It was fun while it lasted.
Well, that is premature. Nothing has officially happened yet in terms of the future of Ryan Spooner in a Boston Bruins’ sweater. What is gone is the potential for the 25-year-old center to be a focal point of the B’s offense for years to come.
The pending restricted free agent certainly had an up-and-down year to say the least. Spooner finished the 2016-17 season with 11 goals and 28 assists for 39 points in 78 games. Although he bounced back and forth between center and wing, he really thrived on the power play. Spooner’s ability to move the puck with the man advantage is right up there with some of the best players in the National Hockey League.
The biggest flaw in his game, whether he was playing under Claude Julien or Bruce Cassidy, was his defensive ineptitude.
Spooner was a healthy scratch in the last two postseason games that the Bruins played in their first-round loss to the Ottawa Senators. If he is not providing any sort of offense when he is logging over 13 minutes of ice time per game, then his spot in the lineup will always be in question.
In order for him to really thrive as an NHL-caliber player is to perhaps explore a change of scenery. The writing on the wall might indicate that the Bruins feel the same way.
With Sean Kuraly and Jakob Forsbacka Karlsson waiting in the wings (not technically, both players are natural centers), Spooner could become expendable. As a second-round pick, he was supposed to really thrive in this organization and become a potent threat that opposing teams have to plan for. Case in point, look at Patrice Bergeron and David Krejci. Both were second-round picks as well. Those two guys turned out pretty good, right?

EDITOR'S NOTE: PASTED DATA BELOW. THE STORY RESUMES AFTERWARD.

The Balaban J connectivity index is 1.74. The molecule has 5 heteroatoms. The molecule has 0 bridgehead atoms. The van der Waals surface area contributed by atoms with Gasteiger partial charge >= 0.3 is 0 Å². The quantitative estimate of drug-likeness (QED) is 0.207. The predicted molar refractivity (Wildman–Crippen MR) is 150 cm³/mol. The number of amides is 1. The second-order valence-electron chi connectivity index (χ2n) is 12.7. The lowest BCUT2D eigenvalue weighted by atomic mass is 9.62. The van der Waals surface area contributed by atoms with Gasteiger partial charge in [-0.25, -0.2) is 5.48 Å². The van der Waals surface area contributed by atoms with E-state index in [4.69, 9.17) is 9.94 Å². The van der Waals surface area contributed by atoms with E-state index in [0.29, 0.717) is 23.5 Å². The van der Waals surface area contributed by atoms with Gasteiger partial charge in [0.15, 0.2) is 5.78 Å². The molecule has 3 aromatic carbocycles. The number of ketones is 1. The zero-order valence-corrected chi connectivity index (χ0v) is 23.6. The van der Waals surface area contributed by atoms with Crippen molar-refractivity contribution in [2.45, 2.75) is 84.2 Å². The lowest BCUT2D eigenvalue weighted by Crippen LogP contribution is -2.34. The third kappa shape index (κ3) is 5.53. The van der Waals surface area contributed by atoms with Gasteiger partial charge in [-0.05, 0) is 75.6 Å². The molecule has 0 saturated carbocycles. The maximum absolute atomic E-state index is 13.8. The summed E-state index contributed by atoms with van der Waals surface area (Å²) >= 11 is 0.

Spooner and the Bruins is a marriage that was not meant to last and it is almost certain that he will be on the move this coming summer. The New Jersey Devils and Vancouver Canucks have already expressed interest, but the likely destination for Spooner could be Vegas.
The Golden Knights are set to begin their inaugural season this coming year, and it all starts with the expansion draft taking place in June.
It will all come down to whether or not the Bruins choose to expose Spooner for the expansion draft. Players from every roster will have to be protected, but others will not. That is the way an expansion draft will work. A minimum of two forwards from every team will be up for selection. Those players must be under contract for the 2017-18 season and must have played in at least 40 games the previous year.
Spooner fits both of those categories.
It really depends if the Bruins want to trade him and get something in return. At this point, it looks like that he will be playing for another team before his contract expires. Seeking options for a fresh start could do wonders for Spooner’s career.
A brand new expansion team? One could not ask for a more fresh start than that.